Espionage, theft, manipulation... Hackers are attacking central banks, forcing them to increase their cybersecurity. Central banks are focusing in particular on training their staff to deal with these cyberattacks.
The accounts of several political figures hacked
Cybersecurity is a key concern for central bankers. Last July, Christine Lagarde, current President of the European Central Bank (ECB), was the target of a computer attack. Posing as Angela Merkel, the hackers sent her an SMS using the former German Chancellor's telephone number. The message suggested an interview on WhatsApp and asked the former IMF President to provide her authentication codes, citing IT problems. As a precaution, Christine Lagarde did not respond. An investigation has been launched to determine how Angela Merkel's number could have been stolen, although " the attack was quickly detected and stopped, and no data was stolen ", reports an ECB spokesperson.
Political figures are not the only ones targeted by these large-scale computer attacks. Central banks and state institutions are also affected. Nicolai Tangen, head of Norway's sovereign wealth fund, told the Financial Times of his concerns. The fund, which has nearly 1,200 billion in assets under management, has seen the number of cyber attacks against it double in just 3 years. In total, more than 100,000 cyber attacks are recorded every year, 1,000 of which are considered serious.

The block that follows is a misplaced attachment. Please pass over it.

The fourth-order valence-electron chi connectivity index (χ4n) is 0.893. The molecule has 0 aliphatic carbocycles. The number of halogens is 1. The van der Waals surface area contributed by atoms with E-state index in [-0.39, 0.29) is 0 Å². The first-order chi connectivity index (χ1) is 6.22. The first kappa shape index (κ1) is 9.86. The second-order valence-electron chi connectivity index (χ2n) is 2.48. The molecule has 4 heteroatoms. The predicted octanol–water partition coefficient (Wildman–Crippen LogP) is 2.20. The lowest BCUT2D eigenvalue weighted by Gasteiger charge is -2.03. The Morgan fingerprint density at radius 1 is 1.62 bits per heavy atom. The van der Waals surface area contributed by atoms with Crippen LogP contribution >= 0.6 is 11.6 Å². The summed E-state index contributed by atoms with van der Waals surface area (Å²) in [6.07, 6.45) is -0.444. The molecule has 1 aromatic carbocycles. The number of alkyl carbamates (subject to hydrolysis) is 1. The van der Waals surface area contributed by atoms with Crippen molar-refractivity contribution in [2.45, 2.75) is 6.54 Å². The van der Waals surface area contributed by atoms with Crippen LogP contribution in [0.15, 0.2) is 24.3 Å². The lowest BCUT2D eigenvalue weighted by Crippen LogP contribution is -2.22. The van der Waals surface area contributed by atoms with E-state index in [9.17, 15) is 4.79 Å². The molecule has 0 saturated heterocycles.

Generally speaking, cyber attacks targeting financial players have risen sharply in recent months. Malware attacks rose by 11% in the first half of 2022, while ransomware attacks against financial institutions soared by 243% over the same period.
Increase the cybersecurity budget
Faced with the risks to which they are exposed on a daily basis, central banks in emerging countries have been increasing their dedicated cybersecurity budgets since 2020. Like central banks in developed countries, they are focusing on training their staff, encouraging them to adopt the right reflexes to prevent criminals from gaining access to sensitive information.
Despite these good resolutions, few institutions are leading by example. According to the central banks, those under their jurisdiction have increased their cybersecurity budget by less than 10%, and one in five has not increased it at all.
Among the most targeted players, fintechs have the most to lose, because when they fall victim to a cyber attack, they may be forced to make a public announcement. This announcement can affect their reputation and lead to a fall in their share price if they are listed.
Cyber-risk awareness is needed to effectively manage the operational and financial risks that cyber-attacks pose to banks and financial startups.